As can be seen in Table 2, incorporation of organoclay into polypropylene at the rotor speed of 50 rpm, that is, Sample (1) in Table 2, results in slight increased 𝑑 -spacing of (001) planes. Table 2 also illustrates that the increase of rotor speed to 100 rpm, that is, Sample (2), will result in reduction of the 𝑑 -spacing of the same planes. In order to explain this observation, one should consider the fact that the nanostructure in such a composite depends on both shear stress and the diffusion rate [23]. Please note that it is necessary to apply sufficient shear stress and allocate enough time to the polymer chains in order to be diffused into the galleries. At the rotor speed of 50 rpm, that is, Sample (1) in Table 2, it seems that the time for diffusion of the polymer chains into the galleries is sufficient. Thus, an increase in 𝑑 -spacing is observed (Table 2). However, the value of 𝑑 -spacing in Sample (1) is not large enough that might be as a result of the lack of compatibility between the polymer and the organoclay. This subject will be further examined later in this paper.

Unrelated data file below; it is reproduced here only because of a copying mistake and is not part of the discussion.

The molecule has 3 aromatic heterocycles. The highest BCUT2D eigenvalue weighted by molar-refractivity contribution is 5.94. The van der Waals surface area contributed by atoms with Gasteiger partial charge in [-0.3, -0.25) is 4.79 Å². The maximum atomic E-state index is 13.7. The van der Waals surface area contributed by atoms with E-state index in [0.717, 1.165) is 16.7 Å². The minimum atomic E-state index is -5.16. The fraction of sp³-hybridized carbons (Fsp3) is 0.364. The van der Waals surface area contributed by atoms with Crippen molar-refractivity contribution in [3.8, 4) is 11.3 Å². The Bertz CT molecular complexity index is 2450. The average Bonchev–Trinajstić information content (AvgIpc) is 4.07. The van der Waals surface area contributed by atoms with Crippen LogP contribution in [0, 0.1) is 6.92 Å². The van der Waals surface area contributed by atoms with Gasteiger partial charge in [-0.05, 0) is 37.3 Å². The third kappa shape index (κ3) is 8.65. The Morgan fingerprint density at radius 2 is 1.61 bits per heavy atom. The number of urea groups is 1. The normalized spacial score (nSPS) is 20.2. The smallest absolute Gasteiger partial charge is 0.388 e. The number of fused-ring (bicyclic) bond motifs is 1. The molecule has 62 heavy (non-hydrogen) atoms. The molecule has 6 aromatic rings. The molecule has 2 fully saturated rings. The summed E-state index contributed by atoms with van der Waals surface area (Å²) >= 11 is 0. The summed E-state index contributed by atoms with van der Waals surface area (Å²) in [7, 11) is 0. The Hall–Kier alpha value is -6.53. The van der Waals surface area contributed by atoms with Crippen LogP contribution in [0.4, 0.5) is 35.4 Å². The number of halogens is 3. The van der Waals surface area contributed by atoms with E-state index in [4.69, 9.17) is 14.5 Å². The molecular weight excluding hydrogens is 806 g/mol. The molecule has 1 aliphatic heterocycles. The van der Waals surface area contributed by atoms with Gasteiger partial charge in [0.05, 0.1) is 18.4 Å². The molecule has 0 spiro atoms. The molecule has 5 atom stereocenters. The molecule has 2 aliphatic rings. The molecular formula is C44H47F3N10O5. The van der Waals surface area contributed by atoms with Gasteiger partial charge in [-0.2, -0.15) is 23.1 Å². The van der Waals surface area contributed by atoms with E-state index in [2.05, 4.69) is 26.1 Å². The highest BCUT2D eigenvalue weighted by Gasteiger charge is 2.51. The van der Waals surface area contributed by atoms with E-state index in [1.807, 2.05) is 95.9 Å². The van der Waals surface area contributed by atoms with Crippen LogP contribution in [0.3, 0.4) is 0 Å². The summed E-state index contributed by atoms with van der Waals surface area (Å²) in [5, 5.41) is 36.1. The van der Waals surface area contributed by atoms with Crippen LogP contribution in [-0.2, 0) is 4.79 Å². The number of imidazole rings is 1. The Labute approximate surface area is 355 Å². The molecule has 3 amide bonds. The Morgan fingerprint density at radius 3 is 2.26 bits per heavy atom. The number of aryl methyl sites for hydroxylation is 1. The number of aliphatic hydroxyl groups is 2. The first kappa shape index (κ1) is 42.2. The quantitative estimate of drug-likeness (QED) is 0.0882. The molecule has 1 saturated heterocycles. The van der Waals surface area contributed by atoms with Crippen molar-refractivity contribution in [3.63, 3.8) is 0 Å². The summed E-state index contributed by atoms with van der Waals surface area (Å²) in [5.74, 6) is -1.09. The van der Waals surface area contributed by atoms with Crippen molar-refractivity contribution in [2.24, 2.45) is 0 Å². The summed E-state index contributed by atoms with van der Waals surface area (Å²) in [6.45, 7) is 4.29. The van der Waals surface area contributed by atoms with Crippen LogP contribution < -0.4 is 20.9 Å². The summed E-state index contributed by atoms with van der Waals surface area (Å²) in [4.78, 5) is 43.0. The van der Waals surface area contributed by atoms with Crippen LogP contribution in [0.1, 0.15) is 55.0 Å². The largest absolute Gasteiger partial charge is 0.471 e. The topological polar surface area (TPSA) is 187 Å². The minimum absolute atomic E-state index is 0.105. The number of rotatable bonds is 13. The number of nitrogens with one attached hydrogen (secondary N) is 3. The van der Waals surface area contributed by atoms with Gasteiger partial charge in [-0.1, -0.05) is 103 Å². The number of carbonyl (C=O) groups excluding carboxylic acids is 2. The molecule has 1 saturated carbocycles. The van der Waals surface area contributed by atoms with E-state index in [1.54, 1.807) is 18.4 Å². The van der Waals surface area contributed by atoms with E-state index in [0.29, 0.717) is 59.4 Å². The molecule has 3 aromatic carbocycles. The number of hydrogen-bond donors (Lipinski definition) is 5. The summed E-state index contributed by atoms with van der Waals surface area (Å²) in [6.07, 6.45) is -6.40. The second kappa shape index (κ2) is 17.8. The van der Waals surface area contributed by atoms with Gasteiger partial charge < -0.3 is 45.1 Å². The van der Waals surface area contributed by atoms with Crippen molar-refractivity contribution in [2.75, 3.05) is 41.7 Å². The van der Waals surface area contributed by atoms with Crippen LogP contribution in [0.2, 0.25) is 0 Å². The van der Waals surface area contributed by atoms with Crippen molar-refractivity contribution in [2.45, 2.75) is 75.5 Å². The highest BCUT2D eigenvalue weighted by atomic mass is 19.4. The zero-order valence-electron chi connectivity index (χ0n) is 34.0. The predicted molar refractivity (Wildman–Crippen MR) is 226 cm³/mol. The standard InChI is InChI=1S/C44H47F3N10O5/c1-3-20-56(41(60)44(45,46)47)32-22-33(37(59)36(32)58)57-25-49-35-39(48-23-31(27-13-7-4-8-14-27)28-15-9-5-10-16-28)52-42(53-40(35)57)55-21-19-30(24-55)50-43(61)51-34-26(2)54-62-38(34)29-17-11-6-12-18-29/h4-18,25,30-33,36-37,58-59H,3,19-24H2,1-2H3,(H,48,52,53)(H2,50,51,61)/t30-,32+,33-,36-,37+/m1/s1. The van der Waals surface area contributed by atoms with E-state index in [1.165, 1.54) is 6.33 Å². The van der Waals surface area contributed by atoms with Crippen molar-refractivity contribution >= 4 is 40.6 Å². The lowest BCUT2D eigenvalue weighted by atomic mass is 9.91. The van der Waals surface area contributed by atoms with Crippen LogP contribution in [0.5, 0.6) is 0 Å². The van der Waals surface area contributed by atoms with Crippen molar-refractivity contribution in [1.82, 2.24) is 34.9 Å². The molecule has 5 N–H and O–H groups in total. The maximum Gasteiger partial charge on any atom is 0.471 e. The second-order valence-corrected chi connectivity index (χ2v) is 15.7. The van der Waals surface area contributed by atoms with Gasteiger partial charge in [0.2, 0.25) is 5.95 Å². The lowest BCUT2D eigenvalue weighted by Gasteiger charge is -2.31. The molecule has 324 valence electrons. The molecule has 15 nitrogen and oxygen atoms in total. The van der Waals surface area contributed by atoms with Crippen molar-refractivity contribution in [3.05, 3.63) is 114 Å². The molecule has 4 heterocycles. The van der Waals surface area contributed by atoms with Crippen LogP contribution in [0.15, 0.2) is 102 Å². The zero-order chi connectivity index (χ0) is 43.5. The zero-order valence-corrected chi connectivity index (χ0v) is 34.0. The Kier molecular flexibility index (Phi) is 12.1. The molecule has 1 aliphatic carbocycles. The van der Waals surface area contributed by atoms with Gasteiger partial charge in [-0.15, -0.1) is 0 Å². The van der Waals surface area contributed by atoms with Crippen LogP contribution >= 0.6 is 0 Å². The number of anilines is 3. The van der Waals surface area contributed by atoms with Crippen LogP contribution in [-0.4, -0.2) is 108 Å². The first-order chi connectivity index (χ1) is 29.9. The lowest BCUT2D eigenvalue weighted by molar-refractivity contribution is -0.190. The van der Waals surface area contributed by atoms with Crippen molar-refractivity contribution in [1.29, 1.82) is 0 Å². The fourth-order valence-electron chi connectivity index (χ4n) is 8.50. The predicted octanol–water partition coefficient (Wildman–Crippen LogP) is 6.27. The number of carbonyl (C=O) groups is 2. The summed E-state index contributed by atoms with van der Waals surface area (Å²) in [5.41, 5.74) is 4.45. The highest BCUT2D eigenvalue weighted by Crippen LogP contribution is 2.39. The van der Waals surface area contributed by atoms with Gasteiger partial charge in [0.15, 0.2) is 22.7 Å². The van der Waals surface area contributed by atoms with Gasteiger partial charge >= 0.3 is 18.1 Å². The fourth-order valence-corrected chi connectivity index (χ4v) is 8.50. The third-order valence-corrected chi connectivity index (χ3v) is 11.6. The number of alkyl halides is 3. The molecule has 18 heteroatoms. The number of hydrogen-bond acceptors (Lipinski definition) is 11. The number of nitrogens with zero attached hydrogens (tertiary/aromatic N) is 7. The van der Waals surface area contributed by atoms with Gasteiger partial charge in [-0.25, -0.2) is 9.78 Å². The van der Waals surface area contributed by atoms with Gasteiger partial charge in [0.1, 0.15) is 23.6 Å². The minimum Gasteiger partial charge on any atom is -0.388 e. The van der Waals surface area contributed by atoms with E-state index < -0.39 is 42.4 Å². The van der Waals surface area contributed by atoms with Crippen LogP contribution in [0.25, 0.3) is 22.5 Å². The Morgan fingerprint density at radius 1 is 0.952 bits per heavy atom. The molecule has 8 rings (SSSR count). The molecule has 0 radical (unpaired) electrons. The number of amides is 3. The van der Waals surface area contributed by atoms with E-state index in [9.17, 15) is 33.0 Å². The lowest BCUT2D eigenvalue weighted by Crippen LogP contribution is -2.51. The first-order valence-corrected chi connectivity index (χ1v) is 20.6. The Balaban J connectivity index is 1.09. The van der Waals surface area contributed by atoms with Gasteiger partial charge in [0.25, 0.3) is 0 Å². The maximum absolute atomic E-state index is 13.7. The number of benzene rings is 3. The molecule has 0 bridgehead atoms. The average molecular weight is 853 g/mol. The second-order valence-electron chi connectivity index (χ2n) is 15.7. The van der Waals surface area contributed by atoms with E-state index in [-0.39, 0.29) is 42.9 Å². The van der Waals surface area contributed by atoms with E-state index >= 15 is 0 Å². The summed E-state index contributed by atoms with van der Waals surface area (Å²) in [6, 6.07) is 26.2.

Sample (2) which corresponds to the rotor speed of 100 rpm illustrates reduction in 𝑑 -spacing compared to that of Sample (1), that is, rotor speed of 50 rpm. This reduction in 𝑑 -spacing of PP/clay nanocomposites during no incorporation of any compatibilizer was reported in literature before [14, 18, 20, 21]. The reason for this phenomenon has been attributed to the incompatibility of the polar hydroxyl groups on the surface of the clay platelets and the nonpolar polypropylene chains based on studies done in those researches [14, 18, 20, 21]. It seems that the incompatibility of clay and PP is not the only reason for decreasing the space between the layers. The slight increase of 𝑑 -spacing in the condition of 50 rpm is an evidence for this claim. It is possible that the polypropylene chains stick to the surface modifier of clay (alkyl ammonium ions in this work), which is compatible with polymer during mixing. If the time for diffusing the polymer chains into layers is sufficient (Rotor Speed = 50 rpm), some of them may penetrate into layers (the 𝑑 -spacing will increase). However, if there is no sufficient time for diffusing (Rotor Speed = 100 rpm), it seems that not only polymeric molecules are not able to penetrate into layers, but also they may pull out some surface modifier of clay during mixing (decreasing in 𝑑 -spacing of layers will happen). Of course, it is worth mentioning that the sufficient time for diffusing the polymer chains into layers is different under conditions of with/without compatibilizer. Certainly, this argumentation is only a hypothesis. In other words, this matter is justified by several evidences, reasons, references, and so forth and it has been stated here only as a presumption.